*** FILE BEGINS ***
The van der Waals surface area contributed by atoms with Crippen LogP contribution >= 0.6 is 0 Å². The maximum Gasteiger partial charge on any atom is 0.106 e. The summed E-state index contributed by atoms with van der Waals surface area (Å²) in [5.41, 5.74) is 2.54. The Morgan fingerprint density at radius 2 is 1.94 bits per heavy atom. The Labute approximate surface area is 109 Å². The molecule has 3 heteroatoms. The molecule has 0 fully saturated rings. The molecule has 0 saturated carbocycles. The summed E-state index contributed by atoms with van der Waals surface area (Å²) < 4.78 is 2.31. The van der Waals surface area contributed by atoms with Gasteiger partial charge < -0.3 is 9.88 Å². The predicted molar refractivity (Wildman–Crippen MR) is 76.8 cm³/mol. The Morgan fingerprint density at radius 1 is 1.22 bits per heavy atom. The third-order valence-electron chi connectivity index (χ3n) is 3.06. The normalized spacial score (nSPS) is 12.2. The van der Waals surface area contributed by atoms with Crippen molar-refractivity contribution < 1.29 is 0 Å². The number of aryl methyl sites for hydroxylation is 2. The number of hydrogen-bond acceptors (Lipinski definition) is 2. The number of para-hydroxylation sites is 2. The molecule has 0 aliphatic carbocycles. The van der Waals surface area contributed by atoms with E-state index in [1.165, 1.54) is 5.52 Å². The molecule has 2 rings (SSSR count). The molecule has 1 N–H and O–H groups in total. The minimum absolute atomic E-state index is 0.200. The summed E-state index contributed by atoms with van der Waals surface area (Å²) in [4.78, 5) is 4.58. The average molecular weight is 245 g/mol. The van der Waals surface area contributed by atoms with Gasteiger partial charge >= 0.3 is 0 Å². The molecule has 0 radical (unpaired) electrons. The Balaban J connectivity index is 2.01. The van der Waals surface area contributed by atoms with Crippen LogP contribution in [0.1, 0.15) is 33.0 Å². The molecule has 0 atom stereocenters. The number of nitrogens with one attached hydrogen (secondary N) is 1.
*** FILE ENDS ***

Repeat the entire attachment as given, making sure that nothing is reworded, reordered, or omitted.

The van der Waals surface area contributed by atoms with Crippen LogP contribution >= 0.6 is 0 Å². The maximum Gasteiger partial charge on any atom is 0.106 e. The summed E-state index contributed by atoms with van der Waals surface area (Å²) in [5.41, 5.74) is 2.54. The Morgan fingerprint density at radius 2 is 1.94 bits per heavy atom. The Labute approximate surface area is 109 Å². The molecule has 3 heteroatoms. The molecule has 0 fully saturated rings. The molecule has 0 saturated carbocycles. The summed E-state index contributed by atoms with van der Waals surface area (Å²) < 4.78 is 2.31. The van der Waals surface area contributed by atoms with Gasteiger partial charge < -0.3 is 9.88 Å². The predicted molar refractivity (Wildman–Crippen MR) is 76.8 cm³/mol. The Morgan fingerprint density at radius 1 is 1.22 bits per heavy atom. The third-order valence-electron chi connectivity index (χ3n) is 3.06. The normalized spacial score (nSPS) is 12.2. The van der Waals surface area contributed by atoms with Crippen molar-refractivity contribution < 1.29 is 0 Å². The number of aryl methyl sites for hydroxylation is 2. The number of hydrogen-bond acceptors (Lipinski definition) is 2. The number of para-hydroxylation sites is 2. The molecule has 0 aliphatic carbocycles. The van der Waals surface area contributed by atoms with E-state index in [1.165, 1.54) is 5.52 Å². The molecule has 2 rings (SSSR count). The molecule has 1 N–H and O–H groups in total. The minimum absolute atomic E-state index is 0.200. The summed E-state index contributed by atoms with van der Waals surface area (Å²) in [4.78, 5) is 4.58. The average molecular weight is 245 g/mol. The van der Waals surface area contributed by atoms with Gasteiger partial charge >= 0.3 is 0 Å². The molecule has 0 radical (unpaired) electrons. The Balaban J connectivity index is 2.01. The van der Waals surface area contributed by atoms with Crippen LogP contribution in [0.1, 0.15) is 33.0 Å². The molecule has 0 atom stereocenters. The number of nitrogens with one attached hydrogen (secondary N) is 1.